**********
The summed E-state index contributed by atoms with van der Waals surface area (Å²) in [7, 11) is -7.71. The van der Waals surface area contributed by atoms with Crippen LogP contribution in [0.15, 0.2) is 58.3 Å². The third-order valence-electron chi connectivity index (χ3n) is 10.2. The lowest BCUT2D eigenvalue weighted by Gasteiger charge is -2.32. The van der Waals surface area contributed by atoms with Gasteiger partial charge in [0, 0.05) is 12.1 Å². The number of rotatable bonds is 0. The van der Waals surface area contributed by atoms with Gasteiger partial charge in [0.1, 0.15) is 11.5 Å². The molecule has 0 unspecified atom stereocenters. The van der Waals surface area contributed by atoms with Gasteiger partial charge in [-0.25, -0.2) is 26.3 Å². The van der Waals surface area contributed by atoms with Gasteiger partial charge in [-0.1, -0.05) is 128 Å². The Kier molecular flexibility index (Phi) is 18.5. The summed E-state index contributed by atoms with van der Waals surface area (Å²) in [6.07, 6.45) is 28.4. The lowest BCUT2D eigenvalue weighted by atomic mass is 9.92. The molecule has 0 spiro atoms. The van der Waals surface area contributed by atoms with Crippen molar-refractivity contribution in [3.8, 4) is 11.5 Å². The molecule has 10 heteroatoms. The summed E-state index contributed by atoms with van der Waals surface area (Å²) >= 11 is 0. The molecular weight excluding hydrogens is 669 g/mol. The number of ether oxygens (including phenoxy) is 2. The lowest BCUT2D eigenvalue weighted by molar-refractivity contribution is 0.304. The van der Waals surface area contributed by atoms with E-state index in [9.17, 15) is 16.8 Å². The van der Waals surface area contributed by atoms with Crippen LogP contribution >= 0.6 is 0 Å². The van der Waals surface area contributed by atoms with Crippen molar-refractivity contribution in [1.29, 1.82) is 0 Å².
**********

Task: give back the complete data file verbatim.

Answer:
The summed E-state index contributed by atoms with van der Waals surface area (Å²) in [7, 11) is -7.71. The van der Waals surface area contributed by atoms with Crippen LogP contribution in [0.15, 0.2) is 58.3 Å². The third-order valence-electron chi connectivity index (χ3n) is 10.2. The lowest BCUT2D eigenvalue weighted by Gasteiger charge is -2.32. The van der Waals surface area contributed by atoms with Gasteiger partial charge in [0, 0.05) is 12.1 Å². The number of rotatable bonds is 0. The van der Waals surface area contributed by atoms with Gasteiger partial charge in [0.1, 0.15) is 11.5 Å². The molecule has 0 unspecified atom stereocenters. The van der Waals surface area contributed by atoms with Gasteiger partial charge in [-0.25, -0.2) is 26.3 Å². The van der Waals surface area contributed by atoms with Gasteiger partial charge in [-0.1, -0.05) is 128 Å². The Kier molecular flexibility index (Phi) is 18.5. The summed E-state index contributed by atoms with van der Waals surface area (Å²) in [6.07, 6.45) is 28.4. The lowest BCUT2D eigenvalue weighted by atomic mass is 9.92. The molecule has 0 spiro atoms. The van der Waals surface area contributed by atoms with Crippen molar-refractivity contribution in [3.8, 4) is 11.5 Å². The molecule has 10 heteroatoms. The summed E-state index contributed by atoms with van der Waals surface area (Å²) >= 11 is 0. The molecular weight excluding hydrogens is 669 g/mol. The number of ether oxygens (including phenoxy) is 2. The lowest BCUT2D eigenvalue weighted by molar-refractivity contribution is 0.304. The van der Waals surface area contributed by atoms with E-state index in [9.17, 15) is 16.8 Å². The van der Waals surface area contributed by atoms with Crippen LogP contribution >= 0.6 is 0 Å². The van der Waals surface area contributed by atoms with Crippen molar-refractivity contribution in [1.29, 1.82) is 0 Å².